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Cessna 411

Model 411
Cessna 411A
Role Light passenger/cargo aircraft
Manufacturer Cessna
First flight 1962
Primary user Business flyers
Produced 1962-1968
Number built 302
Developed from Cessna 310
Variants Cessna 401, Cessna 402, Cessna 421

The Cessna Model 411 is a 1960s American twin-engined, propeller driven light aircraft built by Cessna Aircraft. It was that company's largest business aircraft when it first flew in 1962, other than a four-engined airliner developed during the 1950s, which was not put into development.


  • Design and development 1
  • Operations 2
  • Variants 3
  • Operators 4
    • Military operators 4.1
  • Specifications 5
  • See also 6
  • References 7
  • External links 8

Design and development

Early Cessna 411 from Switzerland fitted with the shorter nose

The 411 is an eight-seat low-wing twin-engined cabin monoplane retractable landing gear and an airstair entrance door.[1] It has two 340 hp (254 kW) Continental GTSIO-520-C engines with three-bladed propellers.[2] It has a retractable tricycle landing gear and an airstair door. The prototype first flew on 18 July 1962. During 1965 Cessna developed two generally similar and lower-cost versions, the Model 401 and Model 402. Production of the 411 finished in 1968. A pressurised version of the 411 was developed as the Cessna 421.[3]


The Cessna 411 was mainly sold to business users in the United States. Other examples were exported to many overseas countries including Argentina, Australia, France, Germany, Japan, Spain, Switzerland and the United Kingdom. The type remains in operational service in several countries in 2014.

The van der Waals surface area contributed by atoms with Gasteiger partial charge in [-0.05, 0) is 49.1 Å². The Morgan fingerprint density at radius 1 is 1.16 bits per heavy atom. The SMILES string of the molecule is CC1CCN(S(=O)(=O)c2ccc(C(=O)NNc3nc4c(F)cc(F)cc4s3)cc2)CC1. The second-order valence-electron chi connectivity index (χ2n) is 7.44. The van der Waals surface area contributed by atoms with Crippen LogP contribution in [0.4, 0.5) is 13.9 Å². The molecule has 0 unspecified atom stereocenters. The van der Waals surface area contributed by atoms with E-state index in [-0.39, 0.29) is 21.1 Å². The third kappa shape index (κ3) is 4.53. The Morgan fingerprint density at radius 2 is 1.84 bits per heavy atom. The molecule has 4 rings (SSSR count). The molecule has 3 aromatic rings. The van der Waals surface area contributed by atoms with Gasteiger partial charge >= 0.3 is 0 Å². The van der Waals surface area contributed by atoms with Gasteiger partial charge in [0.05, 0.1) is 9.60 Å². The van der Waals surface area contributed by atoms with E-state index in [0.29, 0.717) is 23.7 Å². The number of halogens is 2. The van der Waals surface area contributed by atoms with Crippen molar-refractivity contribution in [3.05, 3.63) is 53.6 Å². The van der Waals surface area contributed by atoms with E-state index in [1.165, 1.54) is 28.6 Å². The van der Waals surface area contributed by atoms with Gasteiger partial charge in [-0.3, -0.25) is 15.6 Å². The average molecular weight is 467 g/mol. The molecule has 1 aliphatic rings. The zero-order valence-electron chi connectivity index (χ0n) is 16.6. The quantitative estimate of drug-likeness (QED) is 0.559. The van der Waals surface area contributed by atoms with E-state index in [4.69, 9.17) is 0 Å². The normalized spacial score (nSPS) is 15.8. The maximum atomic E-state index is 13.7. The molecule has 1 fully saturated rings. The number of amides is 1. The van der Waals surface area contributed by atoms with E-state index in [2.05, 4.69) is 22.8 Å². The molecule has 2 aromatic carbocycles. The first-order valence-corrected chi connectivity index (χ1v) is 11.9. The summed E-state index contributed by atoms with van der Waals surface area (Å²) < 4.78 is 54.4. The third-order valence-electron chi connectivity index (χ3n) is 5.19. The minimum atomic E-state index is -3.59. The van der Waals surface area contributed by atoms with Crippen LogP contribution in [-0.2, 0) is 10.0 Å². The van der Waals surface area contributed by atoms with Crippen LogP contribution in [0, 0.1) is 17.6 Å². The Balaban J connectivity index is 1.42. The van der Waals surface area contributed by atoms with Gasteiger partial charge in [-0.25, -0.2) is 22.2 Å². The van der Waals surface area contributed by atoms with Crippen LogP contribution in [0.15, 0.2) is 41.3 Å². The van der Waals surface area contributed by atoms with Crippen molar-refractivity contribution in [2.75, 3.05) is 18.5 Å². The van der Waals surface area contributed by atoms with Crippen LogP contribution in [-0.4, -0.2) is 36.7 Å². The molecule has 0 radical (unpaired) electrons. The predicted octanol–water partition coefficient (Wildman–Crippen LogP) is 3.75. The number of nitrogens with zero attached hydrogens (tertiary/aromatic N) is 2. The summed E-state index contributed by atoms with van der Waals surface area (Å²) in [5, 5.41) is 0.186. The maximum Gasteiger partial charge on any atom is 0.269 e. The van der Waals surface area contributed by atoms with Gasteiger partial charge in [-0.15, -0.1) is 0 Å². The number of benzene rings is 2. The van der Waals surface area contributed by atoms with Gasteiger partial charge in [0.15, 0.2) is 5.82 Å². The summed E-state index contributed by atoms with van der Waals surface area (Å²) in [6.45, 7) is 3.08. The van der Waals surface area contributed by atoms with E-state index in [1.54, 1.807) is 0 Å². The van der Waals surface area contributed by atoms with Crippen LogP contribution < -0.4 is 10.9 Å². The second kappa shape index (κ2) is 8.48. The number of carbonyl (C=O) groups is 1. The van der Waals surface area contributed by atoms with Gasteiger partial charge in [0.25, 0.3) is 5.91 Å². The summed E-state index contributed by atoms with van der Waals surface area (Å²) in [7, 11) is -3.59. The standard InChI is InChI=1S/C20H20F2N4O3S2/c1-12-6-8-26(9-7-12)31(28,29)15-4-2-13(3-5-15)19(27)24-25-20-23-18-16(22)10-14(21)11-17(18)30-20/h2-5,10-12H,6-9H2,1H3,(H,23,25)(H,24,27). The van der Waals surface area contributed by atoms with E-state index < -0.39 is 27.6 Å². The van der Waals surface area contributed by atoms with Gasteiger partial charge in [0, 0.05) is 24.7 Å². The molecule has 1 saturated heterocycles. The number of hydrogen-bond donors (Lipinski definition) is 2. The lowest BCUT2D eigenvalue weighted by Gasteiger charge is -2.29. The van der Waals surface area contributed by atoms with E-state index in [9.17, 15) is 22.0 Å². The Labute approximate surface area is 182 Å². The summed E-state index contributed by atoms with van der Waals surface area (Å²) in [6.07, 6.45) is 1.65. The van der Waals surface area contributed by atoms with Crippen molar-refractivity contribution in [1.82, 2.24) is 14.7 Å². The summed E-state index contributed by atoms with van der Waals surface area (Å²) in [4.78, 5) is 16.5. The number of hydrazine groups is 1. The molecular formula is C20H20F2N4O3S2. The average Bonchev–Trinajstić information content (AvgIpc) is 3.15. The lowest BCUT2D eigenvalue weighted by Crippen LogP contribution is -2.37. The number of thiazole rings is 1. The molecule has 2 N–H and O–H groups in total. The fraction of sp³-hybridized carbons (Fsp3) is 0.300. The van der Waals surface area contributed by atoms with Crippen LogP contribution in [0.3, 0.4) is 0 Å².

Cessna 411
Production variant, obtained type certificate awarded in 1964, 252-built.[1][2]
Cessna 411A
A 411 with larger nose baggage capacity but the same overall length fuselage and optional tanks in engine nacelles, type certificate awarded in 1967, 50 built.[1][2]


Military operators

French Air Force - Six 411s were delivered between 1966 and 1969 as communications aircraft, the four surviving aircraft were transferred to the CEV in 1973 and 1974.[4]


Data from Jane's All The World's Aircraft 1965-66 [5]

General characteristics


See also

Related development


  1. ^ a b c Simpson 1991, p. 109
  2. ^ a b c Federal Aviation Authority Type Certificate Data Sheet A7CE
  3. ^ Rod Simpson: The General Aviation Handbook, Hinckley 2005, p. 89
  4. ^ Jackson 1979, p. 118
  5. ^ Taylor 1965, p.210.
  • The Illustrated Encyclopedia of Aircraft (Part Work 1982-1985). Orbis Publishing. 
  • Jackson, Paul A, (1979). French Military Aviation. Leicester, England: Midland Counties Publications.  
  • Simpson, R.W. (1991). Airlife's General Aviation. Shrewsbury, England: Airlife Publishing.  

External links

  • Specs and photo on
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